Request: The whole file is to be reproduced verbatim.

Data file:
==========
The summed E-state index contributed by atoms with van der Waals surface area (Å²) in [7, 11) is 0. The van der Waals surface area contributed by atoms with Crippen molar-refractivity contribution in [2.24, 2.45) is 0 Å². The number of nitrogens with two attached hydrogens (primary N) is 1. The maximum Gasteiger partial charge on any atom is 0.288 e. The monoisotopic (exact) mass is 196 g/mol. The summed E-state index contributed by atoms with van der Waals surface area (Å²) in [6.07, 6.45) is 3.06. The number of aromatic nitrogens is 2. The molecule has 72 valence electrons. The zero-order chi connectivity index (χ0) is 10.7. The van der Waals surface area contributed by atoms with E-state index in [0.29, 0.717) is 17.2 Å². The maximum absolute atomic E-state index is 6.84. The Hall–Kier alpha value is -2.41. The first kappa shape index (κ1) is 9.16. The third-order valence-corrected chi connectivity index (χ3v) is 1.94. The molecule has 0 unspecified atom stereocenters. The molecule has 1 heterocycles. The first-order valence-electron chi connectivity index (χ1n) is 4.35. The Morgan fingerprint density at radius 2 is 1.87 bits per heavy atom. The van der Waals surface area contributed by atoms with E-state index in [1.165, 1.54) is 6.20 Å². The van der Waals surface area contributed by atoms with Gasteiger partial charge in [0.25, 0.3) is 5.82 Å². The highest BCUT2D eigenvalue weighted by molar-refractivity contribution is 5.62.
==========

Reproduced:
The summed E-state index contributed by atoms with van der Waals surface area (Å²) in [7, 11) is 0. The van der Waals surface area contributed by atoms with Crippen molar-refractivity contribution in [2.24, 2.45) is 0 Å². The number of nitrogens with two attached hydrogens (primary N) is 1. The maximum Gasteiger partial charge on any atom is 0.288 e. The monoisotopic (exact) mass is 196 g/mol. The summed E-state index contributed by atoms with van der Waals surface area (Å²) in [6.07, 6.45) is 3.06. The number of aromatic nitrogens is 2. The molecule has 72 valence electrons. The zero-order chi connectivity index (χ0) is 10.7. The van der Waals surface area contributed by atoms with E-state index in [0.29, 0.717) is 17.2 Å². The maximum absolute atomic E-state index is 6.84. The Hall–Kier alpha value is -2.41. The first kappa shape index (κ1) is 9.16. The third-order valence-corrected chi connectivity index (χ3v) is 1.94. The molecule has 0 unspecified atom stereocenters. The molecule has 1 heterocycles. The first-order valence-electron chi connectivity index (χ1n) is 4.35. The Morgan fingerprint density at radius 2 is 1.87 bits per heavy atom. The van der Waals surface area contributed by atoms with E-state index in [1.165, 1.54) is 6.20 Å². The van der Waals surface area contributed by atoms with Gasteiger partial charge in [0.25, 0.3) is 5.82 Å². The highest BCUT2D eigenvalue weighted by molar-refractivity contribution is 5.62.